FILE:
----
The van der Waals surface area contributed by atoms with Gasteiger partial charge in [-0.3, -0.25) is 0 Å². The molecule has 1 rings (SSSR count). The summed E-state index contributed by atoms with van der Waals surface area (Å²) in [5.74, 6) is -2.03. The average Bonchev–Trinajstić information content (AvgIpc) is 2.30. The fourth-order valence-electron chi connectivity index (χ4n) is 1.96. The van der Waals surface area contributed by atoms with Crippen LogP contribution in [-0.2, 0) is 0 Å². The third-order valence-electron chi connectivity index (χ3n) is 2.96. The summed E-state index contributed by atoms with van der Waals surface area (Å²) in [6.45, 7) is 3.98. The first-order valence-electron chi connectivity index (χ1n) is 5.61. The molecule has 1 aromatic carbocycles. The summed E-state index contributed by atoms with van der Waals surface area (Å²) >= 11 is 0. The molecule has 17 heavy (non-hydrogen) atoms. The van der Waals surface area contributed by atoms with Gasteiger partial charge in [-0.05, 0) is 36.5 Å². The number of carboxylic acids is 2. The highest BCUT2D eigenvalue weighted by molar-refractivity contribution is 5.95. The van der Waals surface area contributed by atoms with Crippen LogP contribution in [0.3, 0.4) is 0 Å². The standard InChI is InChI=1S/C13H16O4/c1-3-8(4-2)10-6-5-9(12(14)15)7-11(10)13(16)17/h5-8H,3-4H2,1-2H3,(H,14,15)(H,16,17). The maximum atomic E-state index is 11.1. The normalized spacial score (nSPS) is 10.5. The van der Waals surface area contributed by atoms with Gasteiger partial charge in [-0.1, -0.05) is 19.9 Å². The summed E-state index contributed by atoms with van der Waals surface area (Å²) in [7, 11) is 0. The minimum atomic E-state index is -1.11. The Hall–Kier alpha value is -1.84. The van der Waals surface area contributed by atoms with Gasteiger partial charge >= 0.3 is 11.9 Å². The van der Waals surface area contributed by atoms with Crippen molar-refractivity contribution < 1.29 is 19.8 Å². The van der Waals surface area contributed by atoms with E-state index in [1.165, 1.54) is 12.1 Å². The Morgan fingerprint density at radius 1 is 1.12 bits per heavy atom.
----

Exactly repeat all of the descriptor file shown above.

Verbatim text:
The van der Waals surface area contributed by atoms with Gasteiger partial charge in [-0.3, -0.25) is 0 Å². The molecule has 1 rings (SSSR count). The summed E-state index contributed by atoms with van der Waals surface area (Å²) in [5.74, 6) is -2.03. The average Bonchev–Trinajstić information content (AvgIpc) is 2.30. The fourth-order valence-electron chi connectivity index (χ4n) is 1.96. The van der Waals surface area contributed by atoms with Crippen LogP contribution in [-0.2, 0) is 0 Å². The third-order valence-electron chi connectivity index (χ3n) is 2.96. The summed E-state index contributed by atoms with van der Waals surface area (Å²) in [6.45, 7) is 3.98. The first-order valence-electron chi connectivity index (χ1n) is 5.61. The molecule has 1 aromatic carbocycles. The summed E-state index contributed by atoms with van der Waals surface area (Å²) >= 11 is 0. The molecule has 17 heavy (non-hydrogen) atoms. The van der Waals surface area contributed by atoms with Gasteiger partial charge in [-0.05, 0) is 36.5 Å². The number of carboxylic acids is 2. The highest BCUT2D eigenvalue weighted by molar-refractivity contribution is 5.95. The van der Waals surface area contributed by atoms with Crippen LogP contribution in [0.3, 0.4) is 0 Å². The standard InChI is InChI=1S/C13H16O4/c1-3-8(4-2)10-6-5-9(12(14)15)7-11(10)13(16)17/h5-8H,3-4H2,1-2H3,(H,14,15)(H,16,17). The maximum atomic E-state index is 11.1. The normalized spacial score (nSPS) is 10.5. The van der Waals surface area contributed by atoms with Gasteiger partial charge in [-0.1, -0.05) is 19.9 Å². The summed E-state index contributed by atoms with van der Waals surface area (Å²) in [7, 11) is 0. The minimum atomic E-state index is -1.11. The Hall–Kier alpha value is -1.84. The van der Waals surface area contributed by atoms with Gasteiger partial charge >= 0.3 is 11.9 Å². The van der Waals surface area contributed by atoms with Crippen molar-refractivity contribution < 1.29 is 19.8 Å². The van der Waals surface area contributed by atoms with E-state index in [1.165, 1.54) is 12.1 Å². The Morgan fingerprint density at radius 1 is 1.12 bits per heavy atom.